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Re: Enforcement of specifications

From: David Morris <dwm@xpasc.com>
Date: Sat, 21 Oct 2006 09:42:37 -0700 (PDT)
cc: <ietf-http-wg@w3.org>
Message-ID: <Pine.LNX.4.33.0610210932560.22416-100000@egate.xpasc.com>

I think for a claim to be considered false advertising, the claim
would have to be counter to a stronger specification mechanism than
the IETF. The IETF is an effective way to cooperate an produce working
standards, but those standards issued under the auspices of the IETF
have minimal legal standing. Enforcing the HTTP specification using
the courts would first require the standing of the standard.

Imagine trying to convince a court that one offender who didn't seem
to have a feature required by the standard should be punished should
be punished for false advertising when there are many other examples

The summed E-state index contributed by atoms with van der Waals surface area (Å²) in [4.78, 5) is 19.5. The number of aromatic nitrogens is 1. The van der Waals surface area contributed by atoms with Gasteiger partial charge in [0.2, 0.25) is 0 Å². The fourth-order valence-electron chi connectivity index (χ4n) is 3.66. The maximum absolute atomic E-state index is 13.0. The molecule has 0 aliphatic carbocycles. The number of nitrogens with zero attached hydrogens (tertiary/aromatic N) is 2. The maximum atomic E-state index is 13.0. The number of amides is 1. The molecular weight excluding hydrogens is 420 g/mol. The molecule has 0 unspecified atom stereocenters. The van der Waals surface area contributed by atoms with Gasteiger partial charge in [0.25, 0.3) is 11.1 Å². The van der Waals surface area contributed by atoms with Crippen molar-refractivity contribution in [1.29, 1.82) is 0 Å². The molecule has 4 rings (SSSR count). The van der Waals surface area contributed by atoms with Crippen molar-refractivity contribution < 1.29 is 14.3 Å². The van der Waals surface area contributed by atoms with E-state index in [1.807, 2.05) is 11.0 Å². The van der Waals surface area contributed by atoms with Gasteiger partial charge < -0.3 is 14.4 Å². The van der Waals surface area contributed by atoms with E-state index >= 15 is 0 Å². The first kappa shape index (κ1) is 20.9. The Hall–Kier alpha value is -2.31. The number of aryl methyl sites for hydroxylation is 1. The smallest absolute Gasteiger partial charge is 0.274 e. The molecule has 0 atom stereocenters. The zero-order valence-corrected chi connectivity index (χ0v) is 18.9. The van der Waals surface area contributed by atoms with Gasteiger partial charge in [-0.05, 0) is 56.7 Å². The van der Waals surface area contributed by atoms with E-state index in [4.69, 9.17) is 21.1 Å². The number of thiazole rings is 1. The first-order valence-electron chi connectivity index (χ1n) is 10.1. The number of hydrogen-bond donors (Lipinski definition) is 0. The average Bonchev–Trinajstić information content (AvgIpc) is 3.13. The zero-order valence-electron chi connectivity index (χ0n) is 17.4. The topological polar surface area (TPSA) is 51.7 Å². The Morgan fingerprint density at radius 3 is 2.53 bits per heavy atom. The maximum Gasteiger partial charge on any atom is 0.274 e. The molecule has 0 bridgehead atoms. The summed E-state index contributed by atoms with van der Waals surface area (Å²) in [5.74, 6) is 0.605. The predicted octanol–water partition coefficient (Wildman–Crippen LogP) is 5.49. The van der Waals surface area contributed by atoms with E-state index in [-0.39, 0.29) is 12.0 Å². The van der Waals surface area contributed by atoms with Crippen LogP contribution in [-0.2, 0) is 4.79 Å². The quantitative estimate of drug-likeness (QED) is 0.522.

of non-conformant implementations. A waste of time better spent
improving the clarity and correctness of a revised specification.
Also a real large potential downside for the computer industry and
a real windfall for lawyers.

Shame is the only realistic enforcement mechanism.

On Sat, 21 Oct 2006, Etan Wexler wrote:

> Paul Leach wrote to the mailing list of the former, and perhaps now
> nascent, HTTP Working Group:
> > The only "enforcement" mechanism is that vendors can't morally
> > claim conformance unless they obey.
> False advertising is illegal in some jurisdictions, so the matter is a
> matter of law and not only of morality. A matter of law is susceptible
> to action in the courts. Authorities of the state typically enforce the
> decisions of the courts. Therefore, given a certain amount of effort and
> talent, concerned parties can enlist the state as their enforcement
> mechanism.
Received on Saturday, 21 October 2006 16:42:48 UTC

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